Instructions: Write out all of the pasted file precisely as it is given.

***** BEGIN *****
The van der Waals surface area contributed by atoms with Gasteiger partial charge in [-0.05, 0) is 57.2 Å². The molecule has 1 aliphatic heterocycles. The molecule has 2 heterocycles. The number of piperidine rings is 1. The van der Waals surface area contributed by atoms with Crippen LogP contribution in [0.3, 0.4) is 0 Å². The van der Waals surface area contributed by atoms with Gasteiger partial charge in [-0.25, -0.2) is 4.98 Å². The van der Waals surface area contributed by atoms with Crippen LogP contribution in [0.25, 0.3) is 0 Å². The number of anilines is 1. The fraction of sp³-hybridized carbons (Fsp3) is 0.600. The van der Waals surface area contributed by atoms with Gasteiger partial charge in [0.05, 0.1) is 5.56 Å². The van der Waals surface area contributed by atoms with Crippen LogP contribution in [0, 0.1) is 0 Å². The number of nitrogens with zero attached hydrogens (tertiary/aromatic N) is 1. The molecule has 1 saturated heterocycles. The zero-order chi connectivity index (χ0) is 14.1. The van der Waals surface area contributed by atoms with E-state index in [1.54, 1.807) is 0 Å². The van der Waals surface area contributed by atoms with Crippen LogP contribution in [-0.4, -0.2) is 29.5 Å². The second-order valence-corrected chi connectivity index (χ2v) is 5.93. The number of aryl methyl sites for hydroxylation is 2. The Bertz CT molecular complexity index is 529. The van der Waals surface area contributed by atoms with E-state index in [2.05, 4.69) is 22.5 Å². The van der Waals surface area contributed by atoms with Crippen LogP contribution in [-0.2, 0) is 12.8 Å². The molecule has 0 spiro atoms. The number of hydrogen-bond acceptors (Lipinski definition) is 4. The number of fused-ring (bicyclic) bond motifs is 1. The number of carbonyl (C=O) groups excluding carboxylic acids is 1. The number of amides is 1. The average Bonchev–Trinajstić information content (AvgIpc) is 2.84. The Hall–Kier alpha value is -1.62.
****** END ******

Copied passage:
The van der Waals surface area contributed by atoms with Gasteiger partial charge in [-0.05, 0) is 57.2 Å². The molecule has 1 aliphatic heterocycles. The molecule has 2 heterocycles. The number of piperidine rings is 1. The van der Waals surface area contributed by atoms with Crippen LogP contribution in [0.3, 0.4) is 0 Å². The van der Waals surface area contributed by atoms with Gasteiger partial charge in [-0.25, -0.2) is 4.98 Å². The van der Waals surface area contributed by atoms with Crippen LogP contribution in [0.25, 0.3) is 0 Å². The number of anilines is 1. The fraction of sp³-hybridized carbons (Fsp3) is 0.600. The van der Waals surface area contributed by atoms with Gasteiger partial charge in [0.05, 0.1) is 5.56 Å². The van der Waals surface area contributed by atoms with Crippen LogP contribution in [0, 0.1) is 0 Å². The number of nitrogens with zero attached hydrogens (tertiary/aromatic N) is 1. The molecule has 1 saturated heterocycles. The zero-order chi connectivity index (χ0) is 14.1. The van der Waals surface area contributed by atoms with E-state index in [1.54, 1.807) is 0 Å². The van der Waals surface area contributed by atoms with Crippen LogP contribution in [-0.4, -0.2) is 29.5 Å². The second-order valence-corrected chi connectivity index (χ2v) is 5.93. The number of aryl methyl sites for hydroxylation is 2. The Bertz CT molecular complexity index is 529. The van der Waals surface area contributed by atoms with E-state index in [2.05, 4.69) is 22.5 Å². The van der Waals surface area contributed by atoms with Crippen LogP contribution in [-0.2, 0) is 12.8 Å². The molecule has 0 spiro atoms. The number of hydrogen-bond acceptors (Lipinski definition) is 4. The number of fused-ring (bicyclic) bond motifs is 1. The number of carbonyl (C=O) groups excluding carboxylic acids is 1. The number of amides is 1. The average Bonchev–Trinajstić information content (AvgIpc) is 2.84. The Hall–Kier alpha value is -1.62.